Some holidays that were once widely celebrated are less so today, for various reasons. One example of this fact is revealed by the assumption inherent in this bit of dialogue from the 1961 musical-comedy album, Stan Freberg Presents The United States of America, Volume One. Christopher Columbus, who has arrived in the New World just moments earlier, tells a Native American that he wants to cash a check... Stanley Victor Freberg (born August 7, 1926 in Los Angeles) is a voice actor, comedian, and advertising creative. ... Christopher Columbus (conjectural image by Sebastiano del Piombo). ... Carte dAmérique, Guillaume Delisle, c. ... Native Americans (also Indians, Aboriginal Peoples, American Indians, First Nations, Alaskan Natives, Amerindians, or Indigenous Peoples of America) are the indigenous inhabitants of The Americas prior to the European colonization, and their modern descendants. ...

  • Native: "You out of luck today. Banks closed."
  • Columbus: "Oh? Why?"
  • Native: "Columbus Day!"

No holidays?

Referring to the original meaning of the term, Henny Youngman included this joke among his vast catalog of one-liners: Henny Youngman performing at the Jerry Lewis MDA Telethon Henny Youngman (Henry Youngman, March 16, 1906 - February 24, 1998) was a comedian and violinist famous for one-liners, short simple jokes usually delivered rapid-fire. ...

"I was an atheist for awhile, but I gave it up. No holidays!"

Although Youngman's jest suggests that the list of holidays for a non-believer would necessarily be the "empty set", many non-believers honor various holidays and "holy" days, and those of one faith often honor holidays of other faiths. For information about the band, see Atheist (band). ... In mathematics and more specifically set theory, the empty set is the unique set which contains no elements. ...


See also

Wikibooks
Wikibooks Cookbook has more about this subject:
Holiday Recipes

Image File history File links Wikibooks-logo-en. ... In the United States, a Federal holiday is a holiday for which federal workers are excused from work. ... Nothing to do with sexy ones. ... Holiday Heart Syndrome is a consequence of binge drinking. ... Land on Normandy In military parlance, D-Day is a term often used to denote the day on which a combat attack or operation is to be initiated. ... Adventure tourism is a type of niche tourism involving exploration or travel to remote areas, where the traveller should expect the unexpected. ... This is the list of holidays by country. ... This article is in need of attention. ... This is the list of observances recognized in the United States and no more than two other independent countries. ... This is the list of observances recognized in the United Kingdom and no more than two other independent countries. ...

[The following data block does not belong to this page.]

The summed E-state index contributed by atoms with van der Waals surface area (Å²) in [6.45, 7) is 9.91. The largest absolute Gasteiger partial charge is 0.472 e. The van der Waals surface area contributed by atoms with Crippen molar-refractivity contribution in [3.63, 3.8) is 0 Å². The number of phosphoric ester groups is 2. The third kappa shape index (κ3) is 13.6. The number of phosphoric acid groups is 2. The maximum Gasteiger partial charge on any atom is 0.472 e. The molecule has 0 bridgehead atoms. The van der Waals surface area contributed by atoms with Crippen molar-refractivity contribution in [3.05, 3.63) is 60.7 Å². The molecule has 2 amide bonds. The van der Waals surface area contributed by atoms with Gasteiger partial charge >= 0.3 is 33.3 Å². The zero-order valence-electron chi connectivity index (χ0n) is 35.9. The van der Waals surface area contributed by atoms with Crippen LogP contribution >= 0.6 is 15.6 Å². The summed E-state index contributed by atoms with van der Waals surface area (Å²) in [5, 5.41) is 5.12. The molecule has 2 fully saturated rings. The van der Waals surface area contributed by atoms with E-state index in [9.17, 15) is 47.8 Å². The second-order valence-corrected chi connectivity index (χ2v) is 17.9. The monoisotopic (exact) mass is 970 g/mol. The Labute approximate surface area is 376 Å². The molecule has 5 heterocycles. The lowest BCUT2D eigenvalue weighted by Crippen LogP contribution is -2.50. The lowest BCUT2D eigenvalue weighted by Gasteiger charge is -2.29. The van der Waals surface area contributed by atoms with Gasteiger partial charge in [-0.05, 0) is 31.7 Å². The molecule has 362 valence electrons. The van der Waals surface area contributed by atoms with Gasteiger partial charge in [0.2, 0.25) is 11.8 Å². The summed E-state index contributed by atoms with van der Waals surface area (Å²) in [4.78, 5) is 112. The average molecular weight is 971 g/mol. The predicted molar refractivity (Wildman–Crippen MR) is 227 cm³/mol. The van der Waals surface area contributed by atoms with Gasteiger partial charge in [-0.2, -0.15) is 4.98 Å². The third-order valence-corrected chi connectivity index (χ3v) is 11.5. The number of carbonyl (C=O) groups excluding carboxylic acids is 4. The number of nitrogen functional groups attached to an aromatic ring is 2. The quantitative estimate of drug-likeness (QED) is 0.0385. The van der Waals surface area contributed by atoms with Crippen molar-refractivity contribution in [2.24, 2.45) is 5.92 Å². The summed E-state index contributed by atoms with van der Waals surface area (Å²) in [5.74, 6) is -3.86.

External links

  • Google category: Holidays -- Calendars and Lists
  • Sharp calendar of religious festivals
  • Holiday Stress Brings Anxiety and Abuse (ABC News)
  • Holidays' (Holidays forum)

  Results from FactBites:
 
Statutory holiday entitlement | Business Link (450 words)
Holiday entitlement for part-time workers is the same as for full-time workers, calculated on a pro rata basis.
Making payments for statutory holiday entitlement through a system of rolled-up holiday pay is no longer lawful.
The whole of a worker's statutory leave entitlement exists from the beginning of each leave year - but in the first year of their employment you may restrict your workers to accruing leave monthly at the rate of one twelfth of the annual entitlement.
National Holidays (502 words)
Statutory holidays are established by Act of Parliament and are observed, without fail, by federal employees and by most Canadians, although increasingly, statutory holidays are becoming days for shopping and for large sales.
The statutory holiday began in 1879, almost certainly as an imitation of the American celebration, but earlier in the year as a recognition of the shorter growing season in Canada.
Civic Holiday, variously called Heritage Day in Alberta and Saskatchewan and Simcoe Day in Ontario, is also celebrated in Manitoba and the NWT and gives a long weekend at the beginning of August.
  More results at FactBites »